Arguing the Indiana Supreme Court “asserted a novel public right to access the entire beach” of Lake Michigan, private lakeshore landowners Friday asked the Supreme Court of the United States to rule that the public was entitled to use no part of the beach above the water itself.
The landowners’ petition for writ of certiorari urges the justices to take an appeal the landowners say poses this unsettled question: “whether — in conflict with the rule on the seashore — the newly-admitted states took title to the entire beach surrounding the Great Lakes” at statehood.
The Indiana Supreme Court opinion challenged in this petition did not actually rule as such, instead holding that the state’s public-trust rights extend to the ordinary high water mark. The Indiana justices’ ruling preserved the public’s right to walk along the shore of Lake Michigan, leaving any expansion of public rights to the Indiana General Assembly.
The cert petition in Gunderson v. Indiana is the culmination of years of state court litigation initiated by private landowners in the LaPorte County town of Long Beach, just south of the Michigan state line. Attorneys from Faegre Baker Daniels in Minneapolis and Chicago arguing on behalf of the private landowners wrote in the cert petition that the outcome of the Indiana case could extend well beyond the 45 miles of Indiana Great Lakes shoreline.
“This case presents the question of who owns thousands of miles of beaches on the Great Lakes. Do the beaches belong to the government or instead to the private landowners whose deeds include the beaches, and who have long looked after them and paid taxes on them? The Indiana Supreme Court now has joined a recent trend of some Great Lakes states applying a “soil and vegetation” test to define the boundary of public rights in the lakebed — in an apparent attempt to justify government claims to every inch of sand on the beach,” the petition says. “In doing so, Indiana has claimed title to a huge swathe of scenic and valuable real estate that private landowners had thought was theirs.”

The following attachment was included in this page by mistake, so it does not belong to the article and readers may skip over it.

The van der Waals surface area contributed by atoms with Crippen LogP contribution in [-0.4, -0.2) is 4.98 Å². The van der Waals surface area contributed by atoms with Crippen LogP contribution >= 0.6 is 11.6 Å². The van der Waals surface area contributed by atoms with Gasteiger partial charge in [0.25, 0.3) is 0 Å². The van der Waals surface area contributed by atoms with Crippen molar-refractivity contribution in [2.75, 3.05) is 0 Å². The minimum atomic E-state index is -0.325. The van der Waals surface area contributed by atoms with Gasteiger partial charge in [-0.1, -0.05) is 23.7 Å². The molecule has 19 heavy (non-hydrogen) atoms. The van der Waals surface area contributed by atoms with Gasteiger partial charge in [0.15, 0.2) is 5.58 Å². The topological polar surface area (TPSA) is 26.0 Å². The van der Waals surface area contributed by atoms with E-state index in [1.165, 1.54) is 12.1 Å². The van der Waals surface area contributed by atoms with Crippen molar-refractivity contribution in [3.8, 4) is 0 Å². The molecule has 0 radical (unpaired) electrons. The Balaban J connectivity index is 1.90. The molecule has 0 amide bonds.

But landowners have lost that argument at every level of state courts, which variously ruled for the public interest in attempting to draw a line in the sand between public and private property.
Landowners Don and Bobbie Gunderson’s names remain on the petition as the sole plaintiffs, even though property records show the couple has not owned the property at issue for years. The petition records the transfer of ownership from the Gundersons in a footnote, but it does not identify who the current plaintiffs are, noting that Federal Rule of Civil Procedure 25(c) does not require a transfer of interest.
“The Indiana courts did not order substitution, so under both state and federal Rule 25 the Gundersons remain proper plaintiffs,” the petition says.
Meanwhile, the case in state court attracted numerous friends of the court aligning to argue for both public and private property rights. Those interests are certain to line up at the U.S. Supreme Court, should justices grant the cert petition.
After the petition is docketed, the state and intervenors will have 30 days to file a brief in opposition or request an extension.